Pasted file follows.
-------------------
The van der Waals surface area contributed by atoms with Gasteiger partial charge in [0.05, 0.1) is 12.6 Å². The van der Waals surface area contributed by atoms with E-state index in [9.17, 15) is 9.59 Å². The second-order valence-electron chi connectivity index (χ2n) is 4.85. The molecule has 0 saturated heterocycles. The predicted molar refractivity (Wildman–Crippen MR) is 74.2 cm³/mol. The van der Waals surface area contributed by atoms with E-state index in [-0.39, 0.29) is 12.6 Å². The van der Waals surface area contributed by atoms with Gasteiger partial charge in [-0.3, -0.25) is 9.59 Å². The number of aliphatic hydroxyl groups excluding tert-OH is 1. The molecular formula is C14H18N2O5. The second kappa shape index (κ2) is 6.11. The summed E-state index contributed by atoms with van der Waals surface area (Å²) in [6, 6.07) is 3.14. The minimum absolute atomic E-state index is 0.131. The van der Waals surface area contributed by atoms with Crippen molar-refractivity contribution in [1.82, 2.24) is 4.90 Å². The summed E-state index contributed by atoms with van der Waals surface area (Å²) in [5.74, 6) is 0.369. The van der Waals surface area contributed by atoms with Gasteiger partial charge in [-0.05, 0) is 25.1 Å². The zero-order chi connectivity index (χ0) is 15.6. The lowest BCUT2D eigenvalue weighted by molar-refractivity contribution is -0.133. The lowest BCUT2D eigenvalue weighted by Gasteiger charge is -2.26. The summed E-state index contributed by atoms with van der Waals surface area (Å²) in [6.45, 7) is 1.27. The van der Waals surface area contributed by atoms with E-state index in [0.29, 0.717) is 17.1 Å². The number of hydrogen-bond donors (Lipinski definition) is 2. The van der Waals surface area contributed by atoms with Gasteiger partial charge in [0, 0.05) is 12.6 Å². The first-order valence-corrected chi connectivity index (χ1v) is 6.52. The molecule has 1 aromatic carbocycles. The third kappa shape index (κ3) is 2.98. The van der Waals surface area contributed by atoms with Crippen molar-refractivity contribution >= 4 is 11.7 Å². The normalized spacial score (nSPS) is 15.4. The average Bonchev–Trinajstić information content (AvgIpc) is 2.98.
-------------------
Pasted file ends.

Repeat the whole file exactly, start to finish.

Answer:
The van der Waals surface area contributed by atoms with Gasteiger partial charge in [0.05, 0.1) is 12.6 Å². The van der Waals surface area contributed by atoms with E-state index in [9.17, 15) is 9.59 Å². The second-order valence-electron chi connectivity index (χ2n) is 4.85. The molecule has 0 saturated heterocycles. The predicted molar refractivity (Wildman–Crippen MR) is 74.2 cm³/mol. The van der Waals surface area contributed by atoms with E-state index in [-0.39, 0.29) is 12.6 Å². The van der Waals surface area contributed by atoms with Gasteiger partial charge in [-0.3, -0.25) is 9.59 Å². The number of aliphatic hydroxyl groups excluding tert-OH is 1. The molecular formula is C14H18N2O5. The second kappa shape index (κ2) is 6.11. The summed E-state index contributed by atoms with van der Waals surface area (Å²) in [6, 6.07) is 3.14. The minimum absolute atomic E-state index is 0.131. The van der Waals surface area contributed by atoms with Crippen molar-refractivity contribution in [1.82, 2.24) is 4.90 Å². The summed E-state index contributed by atoms with van der Waals surface area (Å²) in [5.74, 6) is 0.369. The van der Waals surface area contributed by atoms with Gasteiger partial charge in [-0.05, 0) is 25.1 Å². The zero-order chi connectivity index (χ0) is 15.6. The lowest BCUT2D eigenvalue weighted by molar-refractivity contribution is -0.133. The lowest BCUT2D eigenvalue weighted by Gasteiger charge is -2.26. The summed E-state index contributed by atoms with van der Waals surface area (Å²) in [6.45, 7) is 1.27. The van der Waals surface area contributed by atoms with E-state index in [0.29, 0.717) is 17.1 Å². The number of hydrogen-bond donors (Lipinski definition) is 2. The van der Waals surface area contributed by atoms with Gasteiger partial charge in [0, 0.05) is 12.6 Å². The first-order valence-corrected chi connectivity index (χ1v) is 6.52. The molecule has 1 aromatic carbocycles. The third kappa shape index (κ3) is 2.98. The van der Waals surface area contributed by atoms with Crippen molar-refractivity contribution >= 4 is 11.7 Å². The normalized spacial score (nSPS) is 15.4. The average Bonchev–Trinajstić information content (AvgIpc) is 2.98.